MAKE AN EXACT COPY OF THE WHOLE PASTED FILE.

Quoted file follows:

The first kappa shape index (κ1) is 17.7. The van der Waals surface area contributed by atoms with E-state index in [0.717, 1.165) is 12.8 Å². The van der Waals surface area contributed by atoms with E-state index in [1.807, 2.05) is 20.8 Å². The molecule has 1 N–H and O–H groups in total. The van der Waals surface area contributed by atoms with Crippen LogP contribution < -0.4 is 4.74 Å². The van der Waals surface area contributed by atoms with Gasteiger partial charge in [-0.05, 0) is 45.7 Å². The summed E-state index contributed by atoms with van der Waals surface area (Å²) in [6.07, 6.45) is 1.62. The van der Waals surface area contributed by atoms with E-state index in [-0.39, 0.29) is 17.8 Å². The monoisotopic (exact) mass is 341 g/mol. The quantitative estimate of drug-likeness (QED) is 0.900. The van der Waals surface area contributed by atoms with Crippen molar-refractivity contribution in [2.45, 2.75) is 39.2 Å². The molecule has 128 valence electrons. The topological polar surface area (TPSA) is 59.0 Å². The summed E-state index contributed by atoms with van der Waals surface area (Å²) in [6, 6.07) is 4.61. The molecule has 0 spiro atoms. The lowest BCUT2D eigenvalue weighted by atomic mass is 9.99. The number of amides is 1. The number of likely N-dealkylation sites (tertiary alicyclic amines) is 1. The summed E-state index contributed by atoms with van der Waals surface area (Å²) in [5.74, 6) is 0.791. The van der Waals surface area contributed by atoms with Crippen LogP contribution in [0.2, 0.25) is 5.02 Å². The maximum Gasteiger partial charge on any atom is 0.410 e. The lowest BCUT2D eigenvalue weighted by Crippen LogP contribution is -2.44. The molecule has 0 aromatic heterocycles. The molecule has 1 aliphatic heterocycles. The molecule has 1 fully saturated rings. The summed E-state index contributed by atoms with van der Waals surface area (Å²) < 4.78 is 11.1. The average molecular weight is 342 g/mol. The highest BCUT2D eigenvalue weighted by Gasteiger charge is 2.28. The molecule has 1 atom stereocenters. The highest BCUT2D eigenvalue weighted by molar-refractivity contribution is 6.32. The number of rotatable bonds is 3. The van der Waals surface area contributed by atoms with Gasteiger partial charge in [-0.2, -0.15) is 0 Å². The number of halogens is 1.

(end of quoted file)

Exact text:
The first kappa shape index (κ1) is 17.7. The van der Waals surface area contributed by atoms with E-state index in [0.717, 1.165) is 12.8 Å². The van der Waals surface area contributed by atoms with E-state index in [1.807, 2.05) is 20.8 Å². The molecule has 1 N–H and O–H groups in total. The van der Waals surface area contributed by atoms with Crippen LogP contribution < -0.4 is 4.74 Å². The van der Waals surface area contributed by atoms with Gasteiger partial charge in [-0.05, 0) is 45.7 Å². The summed E-state index contributed by atoms with van der Waals surface area (Å²) in [6.07, 6.45) is 1.62. The van der Waals surface area contributed by atoms with E-state index in [-0.39, 0.29) is 17.8 Å². The monoisotopic (exact) mass is 341 g/mol. The quantitative estimate of drug-likeness (QED) is 0.900. The van der Waals surface area contributed by atoms with Crippen molar-refractivity contribution in [2.45, 2.75) is 39.2 Å². The molecule has 128 valence electrons. The topological polar surface area (TPSA) is 59.0 Å². The summed E-state index contributed by atoms with van der Waals surface area (Å²) in [6, 6.07) is 4.61. The molecule has 0 spiro atoms. The lowest BCUT2D eigenvalue weighted by atomic mass is 9.99. The number of amides is 1. The number of likely N-dealkylation sites (tertiary alicyclic amines) is 1. The summed E-state index contributed by atoms with van der Waals surface area (Å²) in [5.74, 6) is 0.791. The van der Waals surface area contributed by atoms with Crippen LogP contribution in [0.2, 0.25) is 5.02 Å². The maximum Gasteiger partial charge on any atom is 0.410 e. The lowest BCUT2D eigenvalue weighted by Crippen LogP contribution is -2.44. The molecule has 0 aromatic heterocycles. The molecule has 1 aliphatic heterocycles. The molecule has 1 fully saturated rings. The summed E-state index contributed by atoms with van der Waals surface area (Å²) < 4.78 is 11.1. The average molecular weight is 342 g/mol. The highest BCUT2D eigenvalue weighted by Gasteiger charge is 2.28. The molecule has 1 atom stereocenters. The highest BCUT2D eigenvalue weighted by molar-refractivity contribution is 6.32. The number of rotatable bonds is 3. The van der Waals surface area contributed by atoms with Gasteiger partial charge in [-0.2, -0.15) is 0 Å². The number of halogens is 1.